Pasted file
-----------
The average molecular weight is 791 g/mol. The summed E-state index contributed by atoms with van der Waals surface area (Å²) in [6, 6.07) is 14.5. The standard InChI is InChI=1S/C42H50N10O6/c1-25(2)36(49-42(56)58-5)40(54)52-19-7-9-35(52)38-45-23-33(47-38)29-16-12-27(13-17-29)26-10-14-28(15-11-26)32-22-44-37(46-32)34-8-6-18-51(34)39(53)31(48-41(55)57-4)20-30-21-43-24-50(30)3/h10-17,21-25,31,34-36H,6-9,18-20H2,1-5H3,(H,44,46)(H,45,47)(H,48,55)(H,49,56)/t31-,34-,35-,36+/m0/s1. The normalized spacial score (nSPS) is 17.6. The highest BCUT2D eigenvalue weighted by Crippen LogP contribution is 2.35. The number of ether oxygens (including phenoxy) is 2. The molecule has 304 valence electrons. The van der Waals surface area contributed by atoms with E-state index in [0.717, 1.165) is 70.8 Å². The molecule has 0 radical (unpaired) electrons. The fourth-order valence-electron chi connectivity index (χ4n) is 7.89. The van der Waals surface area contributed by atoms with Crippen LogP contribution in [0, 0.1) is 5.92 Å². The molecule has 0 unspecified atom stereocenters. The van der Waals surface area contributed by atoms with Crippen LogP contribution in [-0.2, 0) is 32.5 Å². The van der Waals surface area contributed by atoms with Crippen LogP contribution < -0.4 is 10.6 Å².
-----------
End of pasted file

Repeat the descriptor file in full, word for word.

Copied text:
The average molecular weight is 791 g/mol. The summed E-state index contributed by atoms with van der Waals surface area (Å²) in [6, 6.07) is 14.5. The standard InChI is InChI=1S/C42H50N10O6/c1-25(2)36(49-42(56)58-5)40(54)52-19-7-9-35(52)38-45-23-33(47-38)29-16-12-27(13-17-29)26-10-14-28(15-11-26)32-22-44-37(46-32)34-8-6-18-51(34)39(53)31(48-41(55)57-4)20-30-21-43-24-50(30)3/h10-17,21-25,31,34-36H,6-9,18-20H2,1-5H3,(H,44,46)(H,45,47)(H,48,55)(H,49,56)/t31-,34-,35-,36+/m0/s1. The normalized spacial score (nSPS) is 17.6. The highest BCUT2D eigenvalue weighted by Crippen LogP contribution is 2.35. The number of ether oxygens (including phenoxy) is 2. The molecule has 304 valence electrons. The van der Waals surface area contributed by atoms with E-state index in [0.717, 1.165) is 70.8 Å². The molecule has 0 radical (unpaired) electrons. The fourth-order valence-electron chi connectivity index (χ4n) is 7.89. The van der Waals surface area contributed by atoms with Crippen LogP contribution in [0, 0.1) is 5.92 Å². The molecule has 0 unspecified atom stereocenters. The van der Waals surface area contributed by atoms with Crippen LogP contribution in [-0.2, 0) is 32.5 Å². The van der Waals surface area contributed by atoms with Crippen LogP contribution < -0.4 is 10.6 Å².